One decision netted three points, and the other helped Minnesota out of precarious field position. There were other third-and-longs that the Vikings need to try to avoid facing in the future, especially with a pass rush group like San Francisco's on deck.
It's not uncommon for having a 13-point lead midway through the third quarter to affect some decision making, especially against a division team that the Vikings will need to defeat again later this season.
Skol! Much needed win! Defense and special teams played well. I am really concerned about this offense. And it's not just because J.J.'s out. It seems like it's been out of sync all season. I wrote after the first game about the importance of playing the starters in the preseason. It seems, a lot of the times, that we are a step behind and sometimes just getting beat physically. Turnovers and penalties are more-often-than-not mental mistakes, of course coming at the worst possible times. Is it O-line? Kirk can't stand back there and wait for someone to come open. He needs plays that allow him to get the ball out of his hand quicker. Allow the playmakers to do their thing. Might also improve the run game.
— Sparky in Yankton, South Dakota
I always look forward to O'Connell's day-after-game press conference because he has the benefit of watching the film as opposed to trying to quickly diagnose what he noticed while also trying to stay a step or two ahead of an opponent.
O'Connell noted postgame that the Bears seemed to play more single-high safety than they've done against the Vikings recently.
"Clearly a willingness to send some pressures, DB pressures, different linebacker pressures," O'Connell said. "We practiced against a lot of those looks. When you're calling some play-passes and trying to get the ball down the field to activate some matchups or attack some voided zones.
"You've got to give the quarterback time, and it was kind of a revolving door of a missed assignment here from some of our more reliable players, and our guys are excited to get the win but our offense will be hungry to go back to work and make sure we rectify some of those things, because honestly with the way Kirk was throwing it today, it could have been a much, much bigger day," he added. "But you've got to give Coach [Matt Eberflus] and his staff credit for doing some of those things that slowed us down. We just couldn't make that one third-down play in the second half to really get a drive going."
Note: This email was sent Saturday before Sunday's game.
Yes, our too-many giveaways have been the single biggest problem this season. But to me, perhaps the worst was the first play of the Kansas City game. It was exactly a great call that got well more than first down yardage, and not from an expected player (Josh Oliver).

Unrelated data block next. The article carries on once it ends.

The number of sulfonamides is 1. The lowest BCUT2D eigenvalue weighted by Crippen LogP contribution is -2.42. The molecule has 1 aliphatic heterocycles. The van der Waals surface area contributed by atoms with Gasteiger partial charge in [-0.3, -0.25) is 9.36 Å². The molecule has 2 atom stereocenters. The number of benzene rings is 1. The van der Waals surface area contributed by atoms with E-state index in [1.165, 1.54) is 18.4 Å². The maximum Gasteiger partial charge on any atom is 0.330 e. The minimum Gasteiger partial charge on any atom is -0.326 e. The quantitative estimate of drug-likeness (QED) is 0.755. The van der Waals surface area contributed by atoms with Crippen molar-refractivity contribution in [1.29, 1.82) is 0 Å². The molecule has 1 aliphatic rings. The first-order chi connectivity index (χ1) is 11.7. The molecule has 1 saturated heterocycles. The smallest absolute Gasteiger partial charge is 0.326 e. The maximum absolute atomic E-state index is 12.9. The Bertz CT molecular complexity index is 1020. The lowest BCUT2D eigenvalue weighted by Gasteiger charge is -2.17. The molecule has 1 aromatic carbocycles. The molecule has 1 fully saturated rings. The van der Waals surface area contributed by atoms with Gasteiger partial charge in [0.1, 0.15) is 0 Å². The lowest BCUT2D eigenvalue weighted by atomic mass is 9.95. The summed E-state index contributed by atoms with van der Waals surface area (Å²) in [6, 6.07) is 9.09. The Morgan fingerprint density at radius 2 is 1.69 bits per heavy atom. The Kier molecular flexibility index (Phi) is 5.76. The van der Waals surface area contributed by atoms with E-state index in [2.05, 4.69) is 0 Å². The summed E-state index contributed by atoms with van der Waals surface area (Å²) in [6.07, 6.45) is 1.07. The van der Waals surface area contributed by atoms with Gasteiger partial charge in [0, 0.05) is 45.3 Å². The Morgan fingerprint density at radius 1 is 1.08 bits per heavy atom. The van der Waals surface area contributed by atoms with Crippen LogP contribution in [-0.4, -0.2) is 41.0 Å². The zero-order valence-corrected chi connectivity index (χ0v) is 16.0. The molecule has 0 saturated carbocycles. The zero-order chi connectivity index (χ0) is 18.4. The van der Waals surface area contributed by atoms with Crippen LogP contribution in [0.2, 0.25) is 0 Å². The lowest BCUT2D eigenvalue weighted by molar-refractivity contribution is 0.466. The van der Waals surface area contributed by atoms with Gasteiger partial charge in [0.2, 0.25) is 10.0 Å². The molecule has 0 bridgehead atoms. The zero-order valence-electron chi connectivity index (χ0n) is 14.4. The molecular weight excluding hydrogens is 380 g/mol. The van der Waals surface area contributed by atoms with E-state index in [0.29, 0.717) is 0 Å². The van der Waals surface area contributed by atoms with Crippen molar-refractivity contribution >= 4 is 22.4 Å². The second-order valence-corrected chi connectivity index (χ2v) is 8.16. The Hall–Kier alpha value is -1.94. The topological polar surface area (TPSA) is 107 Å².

And at the end, he failed to do what I am sure was coached: when you've just gotten a good run and will shortly run into tacklers, put two hands on the ball and don't worry about anything but keeping it secure. He didn't do it. We know the rest.
[Patrick] Mahomes, after the Chiefs had decided to get the second-half kickoff, now had less than 50 yards and a dramatic takeaway when it should have been the defense of KC worrying about what we'd do next. We know the rest.
I noted one other thing that I think wasn't so noted but was very good. It looked to me that when there were some first half penalties on the Chiefs, that that might have been the classic idea of chippy play designed to get one or more of our guys 15 in a retaliation. We didn't bite. That's a really good sign.
We have, coming up, three out of four games we should win. Not having Jefferson hurts, but I'm convinced we have plenty enough talent to beat those three teams. (The fourth is San Francisco, and they're so far the best in the league). If we do, we're back in the hunt, especially because our schedule later is favorable, mostly.
And our injury list is short compared with the Bears.
We'll find out a lot tomorrow (I think we'll win), and I don't see any reason we shouldn't have some optimism.
Thanks as usual!
Brad Lewis in Schenectady, New York
Even though Brad's email references some elements heading into the Bears game, I wanted to include.
There's really not many ways you can draw up a start against the Chiefs to go worse than receiving the kickoff, fumbling on the first play and setting up a short field in a game where the goal is to reduce possessions for the other team.
Oliver was definitely remorseful, and he bounced back by making the required block on the fake punt later in the game. He'll be coached up again going forward, and I'm sure continue to contribute in positive ways.
I hadn't honestly thought about a couple of the penalties the Chiefs committed as attempting to draw a retaliation penalty, but I guess that could be possible. It seemed like they wanted to make sure they got some shots in to try to rough up Jefferson and try to knock him off his game.
The 2-4 start through six games is less than ideal, but managing the rest of the season in small chunks — with composure — is going to be important.